How to Document a Process by Flowchart

A flowchart can document a process with symbols.
A flowchart can document a process with symbols. (Image: process flow image by Christopher Hall from

Flowcharts use predefined symbols to break down and illustrate large and sometimes complex processes into a visually understandable format. The process is broken down by steps, and then those steps are assigned to the standard shapes of diamonds for decisions, circles for starts and ends and rectangles for overall generality. Directional arrows between the shapes show what happens to an item or data as it passes through the process. You can make a flowchart by hand or through the use of special flowchart software.

Things You'll Need

  • Pencil
  • Paper
  • Word processing software (optional)
  • Flow chart software (optional)

Write on a piece of paper each step involved in the process you want to document. For example, write “Start, customer requests item, find out if item in stock, package item, label item, ship item to customer.”

Grab another sheet of paper and draw a circle at the top left-hand corner of the page. Write the word “Start” inside. Draw an arrow pointing down from the circle and draw a rectangle.

Write “Customer Request” inside the rectangle. Draw another downward arrow from the rectangle and then a diamond shape directly underneath it. Make sure one of the the diamond shape's points touches the arrow.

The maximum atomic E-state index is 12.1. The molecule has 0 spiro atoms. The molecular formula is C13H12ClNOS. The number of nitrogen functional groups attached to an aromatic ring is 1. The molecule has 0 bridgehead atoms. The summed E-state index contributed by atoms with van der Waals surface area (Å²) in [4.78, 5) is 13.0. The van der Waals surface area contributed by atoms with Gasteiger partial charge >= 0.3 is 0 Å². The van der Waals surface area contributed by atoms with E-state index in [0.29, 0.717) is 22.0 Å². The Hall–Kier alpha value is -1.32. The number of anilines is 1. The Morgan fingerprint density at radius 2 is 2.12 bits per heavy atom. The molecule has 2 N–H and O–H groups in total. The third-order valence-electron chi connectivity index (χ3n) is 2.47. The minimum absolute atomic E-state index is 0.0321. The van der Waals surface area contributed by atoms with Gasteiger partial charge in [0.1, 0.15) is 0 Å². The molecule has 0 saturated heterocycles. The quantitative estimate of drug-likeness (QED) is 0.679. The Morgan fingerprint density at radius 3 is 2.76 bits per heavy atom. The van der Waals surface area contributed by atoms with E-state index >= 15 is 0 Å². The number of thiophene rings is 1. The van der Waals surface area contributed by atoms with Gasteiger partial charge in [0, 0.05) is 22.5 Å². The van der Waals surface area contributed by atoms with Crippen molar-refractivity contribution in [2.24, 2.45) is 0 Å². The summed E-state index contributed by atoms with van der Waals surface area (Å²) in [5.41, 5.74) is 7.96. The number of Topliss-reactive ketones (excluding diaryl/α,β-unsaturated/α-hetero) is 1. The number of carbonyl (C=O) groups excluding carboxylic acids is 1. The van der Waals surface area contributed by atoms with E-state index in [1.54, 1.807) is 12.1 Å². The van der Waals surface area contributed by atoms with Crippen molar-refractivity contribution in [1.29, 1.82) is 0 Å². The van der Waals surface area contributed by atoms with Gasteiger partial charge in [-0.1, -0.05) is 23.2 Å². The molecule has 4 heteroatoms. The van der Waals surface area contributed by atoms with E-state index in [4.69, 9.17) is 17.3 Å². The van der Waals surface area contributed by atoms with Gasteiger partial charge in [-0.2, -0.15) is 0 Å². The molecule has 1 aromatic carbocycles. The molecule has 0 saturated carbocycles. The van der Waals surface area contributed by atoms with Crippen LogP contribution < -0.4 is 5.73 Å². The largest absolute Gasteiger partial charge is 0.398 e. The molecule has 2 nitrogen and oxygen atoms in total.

Write inside the diamond, “Item in Stock?” Draw two arrows, one from the pointy end on the right going straight out the right and one pointing down directly from the point at the bottom. Draw a rectangle to the right of the arrow extending to the right and a rectangle below the arrow from the bottom.

Draw the word “No” above the line extending to the right before the rectangle. Write inside the the rectangle, “Customer Picks Different Item.” Write “Yes” next to the arrow pointing down from the bottom.

Write “Package Item” in the bottom rectangle with another downward arrow from the bottom of that rectangle. Draw another rectangle. Inside the next rectangle write “Label item.”

Draw another downward arrow from the bottom and final rectangle. Write inside the final rectangle “Ship Item.”

Create a final downward arrow and draw another circle. Inside the circle, write “End.”

Tips & Warnings

  • If you want to get really detailed in describing your processes, find processes within each process and create individual flowcharts for each. For example, in the "Package Item" step, you could create a decision symbol to determine if the customer has already paid for the item, and if not, another rectangle to indicate that a bill should be sent. You can customize your flowchart to meet your business or personal needs.
  • Keep your symbol usage the same throughout your flowchart. For example, if you use a rectangle to describe a general step, do not switch to using octagons or parallelograms half way through your flowchart.

Related Searches


Promoted By Zergnet


You May Also Like

Related Searches

Check It Out

Are You Really Getting A Deal From Discount Stores?

Is DIY in your DNA? Become part of our maker community.
Submit Your Work!